7th Circuit upholds topless ban, says painted-chest protest wasn't sufficiently expressive
The Everett McKinley Dirksen United States Courthouse, home of the 7th U.S. Circuit Court of Appeals. Photo by Ken Lund | Flickr
A protester whose breasts were covered only by body paint was unable to persuade a federal appeals court that her First Amendment and equal-protection rights were likely violated when she was fined for violating Chicago’s public nudity law.
The Chicago-based 7th U.S. Circuit Court of Appeals affirmed a federal court’s decision to toss the suit filed by Sonoko Tagami, a supporter of GoTopless Inc., Reuters and the Chicago Tribune report. How Appealing links to the 2-1 decision.
Tagami was arrested during “Go Topless Day 2014.” She was fined $100 and ordered to pay $50 in administrative costs.
Judge Diane Sykes addressed the First Amendment claim first in her majority opinion. Tagami’s public nudity “did not itself communicate a message of political protest,” Sykes said. The conduct was accompanied by “additional explanatory speech” expressing Tagami’s views that women should not be banned from going topless.
Even if Tagami’s nudity was expressive enough to warrant some kind of First Amendment protection, Chicago had a sufficient interest in “promoting traditional moral norms and public order,” Sykes said.
The same justification defeats the equal protection claim, Sykes said. “The list of intimate body parts is longer for women than men, but that’s wholly attributable to the basic physiological differences between the sexes,” she said, citing an argument advanced by the city.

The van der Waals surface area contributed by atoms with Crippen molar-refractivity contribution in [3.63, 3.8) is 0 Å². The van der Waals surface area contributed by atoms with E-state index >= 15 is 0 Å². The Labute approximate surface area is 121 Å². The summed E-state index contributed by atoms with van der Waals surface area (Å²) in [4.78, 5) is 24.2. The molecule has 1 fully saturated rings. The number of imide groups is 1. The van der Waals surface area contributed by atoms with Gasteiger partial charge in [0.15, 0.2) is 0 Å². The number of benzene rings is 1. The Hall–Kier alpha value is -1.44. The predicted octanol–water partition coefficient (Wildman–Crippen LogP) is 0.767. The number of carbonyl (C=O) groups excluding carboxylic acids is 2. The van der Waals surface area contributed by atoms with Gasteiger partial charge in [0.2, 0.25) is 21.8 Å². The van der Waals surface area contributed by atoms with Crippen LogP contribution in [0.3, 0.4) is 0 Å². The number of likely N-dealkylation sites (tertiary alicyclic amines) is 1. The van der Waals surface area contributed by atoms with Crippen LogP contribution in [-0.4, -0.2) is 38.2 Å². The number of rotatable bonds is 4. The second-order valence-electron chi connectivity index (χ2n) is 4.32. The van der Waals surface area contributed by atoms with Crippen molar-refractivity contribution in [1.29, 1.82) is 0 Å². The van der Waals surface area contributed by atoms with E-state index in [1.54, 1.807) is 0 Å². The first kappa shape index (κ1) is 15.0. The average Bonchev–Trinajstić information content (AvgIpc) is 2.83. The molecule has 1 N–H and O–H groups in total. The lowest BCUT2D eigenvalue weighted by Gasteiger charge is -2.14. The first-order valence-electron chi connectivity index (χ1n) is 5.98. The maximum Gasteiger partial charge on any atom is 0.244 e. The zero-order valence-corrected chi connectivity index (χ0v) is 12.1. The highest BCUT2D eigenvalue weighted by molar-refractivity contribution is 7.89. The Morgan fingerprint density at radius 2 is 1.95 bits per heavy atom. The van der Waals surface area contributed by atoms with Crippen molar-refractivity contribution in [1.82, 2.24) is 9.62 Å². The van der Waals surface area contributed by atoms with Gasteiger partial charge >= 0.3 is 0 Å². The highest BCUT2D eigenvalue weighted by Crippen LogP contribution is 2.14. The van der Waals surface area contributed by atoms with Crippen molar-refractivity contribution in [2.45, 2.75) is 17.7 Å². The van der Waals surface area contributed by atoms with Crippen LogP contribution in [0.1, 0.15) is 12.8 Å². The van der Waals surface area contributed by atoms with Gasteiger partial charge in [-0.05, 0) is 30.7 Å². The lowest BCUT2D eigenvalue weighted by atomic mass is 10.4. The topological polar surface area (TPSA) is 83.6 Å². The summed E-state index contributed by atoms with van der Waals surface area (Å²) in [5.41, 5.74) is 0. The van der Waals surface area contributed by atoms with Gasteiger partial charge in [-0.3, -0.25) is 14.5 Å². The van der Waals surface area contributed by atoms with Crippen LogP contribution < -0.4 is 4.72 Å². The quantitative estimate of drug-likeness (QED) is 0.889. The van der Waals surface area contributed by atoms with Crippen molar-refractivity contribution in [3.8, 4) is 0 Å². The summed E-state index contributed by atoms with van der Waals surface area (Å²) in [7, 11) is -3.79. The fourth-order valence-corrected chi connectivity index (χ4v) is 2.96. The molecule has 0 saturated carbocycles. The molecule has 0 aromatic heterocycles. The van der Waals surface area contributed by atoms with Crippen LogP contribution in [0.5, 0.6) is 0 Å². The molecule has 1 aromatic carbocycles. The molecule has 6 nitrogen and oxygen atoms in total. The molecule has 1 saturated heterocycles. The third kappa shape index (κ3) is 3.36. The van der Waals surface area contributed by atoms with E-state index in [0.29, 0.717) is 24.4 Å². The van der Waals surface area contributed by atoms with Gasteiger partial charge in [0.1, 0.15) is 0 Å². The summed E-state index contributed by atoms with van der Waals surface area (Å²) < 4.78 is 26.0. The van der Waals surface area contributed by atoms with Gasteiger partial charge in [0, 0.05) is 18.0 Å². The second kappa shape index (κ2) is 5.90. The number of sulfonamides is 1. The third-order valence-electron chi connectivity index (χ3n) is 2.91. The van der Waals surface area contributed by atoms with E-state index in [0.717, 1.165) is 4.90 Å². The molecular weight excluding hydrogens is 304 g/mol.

In dissent Judge Ilana Rovner said Tagami should be given a chance to develop her constitutional claims.
Tagami had “engaged in the paradigm of First Amendment speech” through a public protest on public land that sought to change a law, Rovner said.
“There could not be a clearer example of conduct as speech than the one here,” Rovner wrote. “Tagami was not sunbathing topless to even her tan lines, swinging topless on a light post to earn money, streaking across a football field to appear on television, or even nursing a baby (conduct that is exempted from the reach of the ordinance ). Her conduct had but one purpose—to engage in a political protest challenging the city’s ordinance on indecent exposure.”
Rovner said the majority was wrong to suggest that Tagami’s conduct was not expressive because it included an explanation. “Accompanying explanations do not turn expressive conduct into nonexpressive conduct,” Rovner wrote. “Otherwise wearing a black armband would constitute expressive conduct, but wearing an armband and shouting ‘No more war!’ would not.”
Rovner also saw some merit in Tagami’s equal protection claim. “Any invocation of tradition and moral values in support of a law that facially discriminates among classes of people calls for a healthy dose of skepticism on our part,” she said.